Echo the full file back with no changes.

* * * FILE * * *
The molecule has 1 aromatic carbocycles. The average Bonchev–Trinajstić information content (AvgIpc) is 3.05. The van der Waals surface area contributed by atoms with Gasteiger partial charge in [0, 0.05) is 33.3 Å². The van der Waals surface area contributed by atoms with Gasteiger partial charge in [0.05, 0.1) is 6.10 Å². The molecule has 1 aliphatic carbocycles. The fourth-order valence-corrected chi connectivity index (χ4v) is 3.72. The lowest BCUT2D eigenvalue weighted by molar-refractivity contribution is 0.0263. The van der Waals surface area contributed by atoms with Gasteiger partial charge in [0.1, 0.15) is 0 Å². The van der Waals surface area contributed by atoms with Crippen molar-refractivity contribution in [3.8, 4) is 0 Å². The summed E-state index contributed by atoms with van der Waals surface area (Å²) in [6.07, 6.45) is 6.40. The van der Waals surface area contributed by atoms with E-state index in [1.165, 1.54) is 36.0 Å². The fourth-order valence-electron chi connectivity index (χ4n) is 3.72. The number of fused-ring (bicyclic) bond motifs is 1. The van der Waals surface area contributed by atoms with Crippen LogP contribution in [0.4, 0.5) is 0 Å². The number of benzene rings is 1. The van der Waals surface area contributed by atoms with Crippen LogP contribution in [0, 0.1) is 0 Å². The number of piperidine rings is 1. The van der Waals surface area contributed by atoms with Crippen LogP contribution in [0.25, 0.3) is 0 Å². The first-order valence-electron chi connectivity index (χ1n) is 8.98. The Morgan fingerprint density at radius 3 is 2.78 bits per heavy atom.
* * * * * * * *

The molecule has 1 aromatic carbocycles. The average Bonchev–Trinajstić information content (AvgIpc) is 3.05. The van der Waals surface area contributed by atoms with Gasteiger partial charge in [0, 0.05) is 33.3 Å². The van der Waals surface area contributed by atoms with Gasteiger partial charge in [0.05, 0.1) is 6.10 Å². The molecule has 1 aliphatic carbocycles. The fourth-order valence-corrected chi connectivity index (χ4v) is 3.72. The lowest BCUT2D eigenvalue weighted by molar-refractivity contribution is 0.0263. The van der Waals surface area contributed by atoms with Gasteiger partial charge in [0.1, 0.15) is 0 Å². The van der Waals surface area contributed by atoms with Crippen molar-refractivity contribution in [3.8, 4) is 0 Å². The summed E-state index contributed by atoms with van der Waals surface area (Å²) in [6.07, 6.45) is 6.40. The van der Waals surface area contributed by atoms with E-state index in [1.165, 1.54) is 36.0 Å². The fourth-order valence-electron chi connectivity index (χ4n) is 3.72. The number of fused-ring (bicyclic) bond motifs is 1. The van der Waals surface area contributed by atoms with Crippen LogP contribution in [0.4, 0.5) is 0 Å². The number of benzene rings is 1. The van der Waals surface area contributed by atoms with Crippen LogP contribution in [0, 0.1) is 0 Å². The number of piperidine rings is 1. The van der Waals surface area contributed by atoms with Crippen LogP contribution in [0.25, 0.3) is 0 Å². The first-order valence-electron chi connectivity index (χ1n) is 8.98. The Morgan fingerprint density at radius 3 is 2.78 bits per heavy atom.